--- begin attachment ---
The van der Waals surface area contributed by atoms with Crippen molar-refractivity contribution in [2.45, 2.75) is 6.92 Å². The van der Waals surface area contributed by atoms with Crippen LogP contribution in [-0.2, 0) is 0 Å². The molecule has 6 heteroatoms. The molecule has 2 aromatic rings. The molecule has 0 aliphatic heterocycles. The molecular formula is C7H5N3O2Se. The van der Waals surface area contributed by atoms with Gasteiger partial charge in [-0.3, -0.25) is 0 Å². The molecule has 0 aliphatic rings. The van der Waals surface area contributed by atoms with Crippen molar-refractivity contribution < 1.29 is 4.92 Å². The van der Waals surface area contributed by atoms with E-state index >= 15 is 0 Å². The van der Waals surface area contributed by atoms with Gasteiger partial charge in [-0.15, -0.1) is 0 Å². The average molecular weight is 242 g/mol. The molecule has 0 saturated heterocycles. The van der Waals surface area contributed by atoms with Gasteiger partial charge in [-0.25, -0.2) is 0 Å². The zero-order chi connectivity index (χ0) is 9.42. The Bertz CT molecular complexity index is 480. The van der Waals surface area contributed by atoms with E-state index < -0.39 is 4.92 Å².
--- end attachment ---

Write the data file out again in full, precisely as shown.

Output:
The van der Waals surface area contributed by atoms with Crippen molar-refractivity contribution in [2.45, 2.75) is 6.92 Å². The van der Waals surface area contributed by atoms with Crippen LogP contribution in [-0.2, 0) is 0 Å². The molecule has 6 heteroatoms. The molecule has 2 aromatic rings. The molecule has 0 aliphatic heterocycles. The molecular formula is C7H5N3O2Se. The van der Waals surface area contributed by atoms with Gasteiger partial charge in [-0.3, -0.25) is 0 Å². The molecule has 0 aliphatic rings. The van der Waals surface area contributed by atoms with Crippen molar-refractivity contribution < 1.29 is 4.92 Å². The van der Waals surface area contributed by atoms with E-state index >= 15 is 0 Å². The van der Waals surface area contributed by atoms with Gasteiger partial charge in [-0.15, -0.1) is 0 Å². The average molecular weight is 242 g/mol. The molecule has 0 saturated heterocycles. The van der Waals surface area contributed by atoms with Gasteiger partial charge in [-0.25, -0.2) is 0 Å². The zero-order chi connectivity index (χ0) is 9.42. The Bertz CT molecular complexity index is 480. The van der Waals surface area contributed by atoms with E-state index < -0.39 is 4.92 Å².